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 Beautiful Belmont, Part 55 -- Indian River, Florida.

by John Salisbury Cochran.

See previous entry: Beautiful Belmont, Part 54 -- Return to Ohio.

I decided to recover my health amid the orange blossoms on the classic borders of beautiful Indian River near Titusville, on the east coast of Florida. I had become the owner of an orange grove on a strip of land between Indian River and the ocean. Stretching to the frontage on each of these bodies of water, the grove was the famous "Dummitt Orange Grove," father of the justly celebrated Indian River orange. It is a grove with a romantic history in a romantically historical state.

Formerly the property of Captain Dummitt and General William J. Hardee of the Confederate army, it was subsequently owned by the Duke of Castellucia, now deceased, who spent lavishly on its upkeep. The world has only one Indian River. No American who is able to do so should die without seeing it. Its waters are at all times clear as crystal. It is sea water and formed by an inlet of the ocean at Jupiter, from which point it extends north 140 miles to Dummitt Grove, where its head waters spread out into a lake six miles wide and ten miles long. Here it is overlapped some ten miles between it and the ocean by the Halifax River, formed by another inlet of the ocean some 40 miles north. The Halifax, by way of man-made canals, extends practically to St. Augustine, and is connected with Indian River by another canal just north of Dummitt Grove, affording delightful inland navigation by steam and sail from St. Augustine to Miami, well down on the east coast of Florida -- some 250 miles.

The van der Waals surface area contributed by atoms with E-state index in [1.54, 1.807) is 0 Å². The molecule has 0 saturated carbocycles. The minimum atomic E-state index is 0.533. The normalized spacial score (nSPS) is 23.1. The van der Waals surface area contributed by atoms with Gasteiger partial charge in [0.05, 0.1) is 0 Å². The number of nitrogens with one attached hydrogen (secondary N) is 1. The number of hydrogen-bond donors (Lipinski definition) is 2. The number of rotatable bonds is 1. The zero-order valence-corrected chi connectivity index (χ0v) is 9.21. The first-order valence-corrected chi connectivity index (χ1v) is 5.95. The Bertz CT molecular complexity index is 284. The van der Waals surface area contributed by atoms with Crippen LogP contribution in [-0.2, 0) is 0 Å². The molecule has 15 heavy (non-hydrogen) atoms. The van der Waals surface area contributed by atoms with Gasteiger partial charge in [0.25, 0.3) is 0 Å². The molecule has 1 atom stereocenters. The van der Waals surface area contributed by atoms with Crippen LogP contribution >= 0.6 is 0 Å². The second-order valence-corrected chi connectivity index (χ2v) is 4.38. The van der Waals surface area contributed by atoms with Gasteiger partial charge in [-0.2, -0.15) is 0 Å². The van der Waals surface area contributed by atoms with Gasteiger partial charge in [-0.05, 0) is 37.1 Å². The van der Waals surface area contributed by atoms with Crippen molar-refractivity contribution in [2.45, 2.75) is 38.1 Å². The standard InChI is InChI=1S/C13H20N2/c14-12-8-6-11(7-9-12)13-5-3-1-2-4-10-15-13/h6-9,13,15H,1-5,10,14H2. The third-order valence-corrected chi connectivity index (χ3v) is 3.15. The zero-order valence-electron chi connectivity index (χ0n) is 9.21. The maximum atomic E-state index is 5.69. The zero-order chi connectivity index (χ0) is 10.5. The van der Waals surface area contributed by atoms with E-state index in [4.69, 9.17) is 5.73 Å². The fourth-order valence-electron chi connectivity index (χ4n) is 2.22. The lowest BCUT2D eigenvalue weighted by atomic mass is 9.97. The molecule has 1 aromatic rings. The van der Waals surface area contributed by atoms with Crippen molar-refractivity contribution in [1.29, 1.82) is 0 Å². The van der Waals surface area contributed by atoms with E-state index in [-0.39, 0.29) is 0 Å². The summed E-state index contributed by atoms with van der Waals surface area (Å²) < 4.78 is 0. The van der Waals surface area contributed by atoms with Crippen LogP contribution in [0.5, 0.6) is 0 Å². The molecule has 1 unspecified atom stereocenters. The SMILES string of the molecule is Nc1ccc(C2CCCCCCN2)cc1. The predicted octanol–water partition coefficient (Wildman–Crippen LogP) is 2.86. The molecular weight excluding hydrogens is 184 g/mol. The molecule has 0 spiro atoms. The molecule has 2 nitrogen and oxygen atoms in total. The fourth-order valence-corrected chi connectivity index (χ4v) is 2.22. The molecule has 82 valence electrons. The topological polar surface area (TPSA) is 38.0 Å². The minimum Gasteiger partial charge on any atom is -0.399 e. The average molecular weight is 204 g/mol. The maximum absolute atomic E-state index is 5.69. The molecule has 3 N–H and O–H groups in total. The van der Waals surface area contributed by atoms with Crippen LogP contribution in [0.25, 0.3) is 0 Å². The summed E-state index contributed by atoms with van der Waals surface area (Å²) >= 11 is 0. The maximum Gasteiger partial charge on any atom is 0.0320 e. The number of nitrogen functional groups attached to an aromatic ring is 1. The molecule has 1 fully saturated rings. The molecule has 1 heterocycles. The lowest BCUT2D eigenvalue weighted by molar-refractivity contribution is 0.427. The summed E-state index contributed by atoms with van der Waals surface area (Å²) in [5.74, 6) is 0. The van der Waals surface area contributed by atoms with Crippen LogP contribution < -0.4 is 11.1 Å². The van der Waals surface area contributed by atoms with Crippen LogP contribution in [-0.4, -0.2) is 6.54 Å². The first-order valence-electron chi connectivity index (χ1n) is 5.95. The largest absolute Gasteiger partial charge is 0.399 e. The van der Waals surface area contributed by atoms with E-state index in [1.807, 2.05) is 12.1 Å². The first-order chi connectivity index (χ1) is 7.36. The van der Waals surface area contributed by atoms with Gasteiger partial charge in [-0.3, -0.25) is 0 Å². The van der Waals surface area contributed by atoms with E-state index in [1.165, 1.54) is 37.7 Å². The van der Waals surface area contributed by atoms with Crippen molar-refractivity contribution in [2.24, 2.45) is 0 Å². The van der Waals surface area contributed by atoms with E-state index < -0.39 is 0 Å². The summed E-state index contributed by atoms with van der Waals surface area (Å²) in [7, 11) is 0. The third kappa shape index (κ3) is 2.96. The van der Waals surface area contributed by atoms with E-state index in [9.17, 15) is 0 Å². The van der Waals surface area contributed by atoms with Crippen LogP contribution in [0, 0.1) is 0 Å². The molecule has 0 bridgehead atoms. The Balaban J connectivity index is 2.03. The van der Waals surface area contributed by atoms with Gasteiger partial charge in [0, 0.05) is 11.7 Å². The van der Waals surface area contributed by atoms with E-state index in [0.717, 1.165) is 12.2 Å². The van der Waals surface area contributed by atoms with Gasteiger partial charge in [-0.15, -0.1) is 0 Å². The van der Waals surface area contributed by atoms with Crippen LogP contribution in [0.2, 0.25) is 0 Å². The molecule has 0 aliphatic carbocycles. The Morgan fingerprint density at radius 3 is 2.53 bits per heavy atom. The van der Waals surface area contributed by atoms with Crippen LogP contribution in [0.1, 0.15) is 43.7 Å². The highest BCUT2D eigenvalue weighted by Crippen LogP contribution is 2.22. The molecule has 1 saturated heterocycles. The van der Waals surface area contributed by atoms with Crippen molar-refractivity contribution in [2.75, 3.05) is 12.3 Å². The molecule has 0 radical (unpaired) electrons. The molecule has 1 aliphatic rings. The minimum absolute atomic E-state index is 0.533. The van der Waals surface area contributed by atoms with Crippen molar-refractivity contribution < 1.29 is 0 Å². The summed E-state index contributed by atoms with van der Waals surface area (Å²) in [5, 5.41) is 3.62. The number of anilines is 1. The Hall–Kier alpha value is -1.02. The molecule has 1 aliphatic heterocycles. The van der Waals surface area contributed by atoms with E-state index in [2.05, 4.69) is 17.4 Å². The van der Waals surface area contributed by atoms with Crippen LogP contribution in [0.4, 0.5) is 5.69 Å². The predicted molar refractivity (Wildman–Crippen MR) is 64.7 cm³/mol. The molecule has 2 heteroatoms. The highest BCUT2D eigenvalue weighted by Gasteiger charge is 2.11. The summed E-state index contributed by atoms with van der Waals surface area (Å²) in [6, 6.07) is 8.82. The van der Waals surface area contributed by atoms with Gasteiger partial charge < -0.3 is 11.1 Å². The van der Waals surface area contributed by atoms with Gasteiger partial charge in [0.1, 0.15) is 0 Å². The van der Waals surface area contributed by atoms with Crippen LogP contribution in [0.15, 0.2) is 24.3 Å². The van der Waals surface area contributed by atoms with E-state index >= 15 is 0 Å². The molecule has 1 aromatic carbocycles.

The two rivers vary from one to six miles in width, running parallel with and for a major portion of the distance in full view of the ocean. Intervening is a narrow strip of land upon which are several pineapple plantations, orange and lemon groves; stately palms, coconuts and other tropical trees and fruits abound. Along its shores the India rubber tree also flourishes, occasionally having for its neighbor the ever curious banyan with its multiple trunks and complicated branches and foliage.

There is certainly no more beautiful field crop than the pineapple; as for orchard crops, the orange grove surpasses all others. Until the fruiting season arrives there is little difference in appearance between a pineapple and century plant. The pineapple is propagated from suckers, slips, and crowns, and they bear from two to three years after planting at a net profit of from $200 to $600 dollars per acre. There is no more delightful pursuit than the cultivation of pineapples unless it be orange raising, and these can be conducted together, as the pineapple season in summer and the orange season in winter prevent interference of crops and labor.

Pineapples are planted from 20 to 24 inches apart in rows. The suckers -- of which there are one or two to a plant -- spring up near the ground. These are broken off and when stuck in the sand immediately become plants. The slips are embryo plants which spring around the base of the pineapple, varying in number from one to eight to the pineapple. They are planted like the suckers. The crown is the blossom end of the pineapple, which can be cut off and planted, although it is not as desirable as the others. The pineapple is produced on a stem that puts out from the top of the plant, the ordinary production being one pineapple to a plant, though sometimes two are produced. When the pineapple is taken off all suckers except one are removed, leaving this to form the plant for the next year's crop.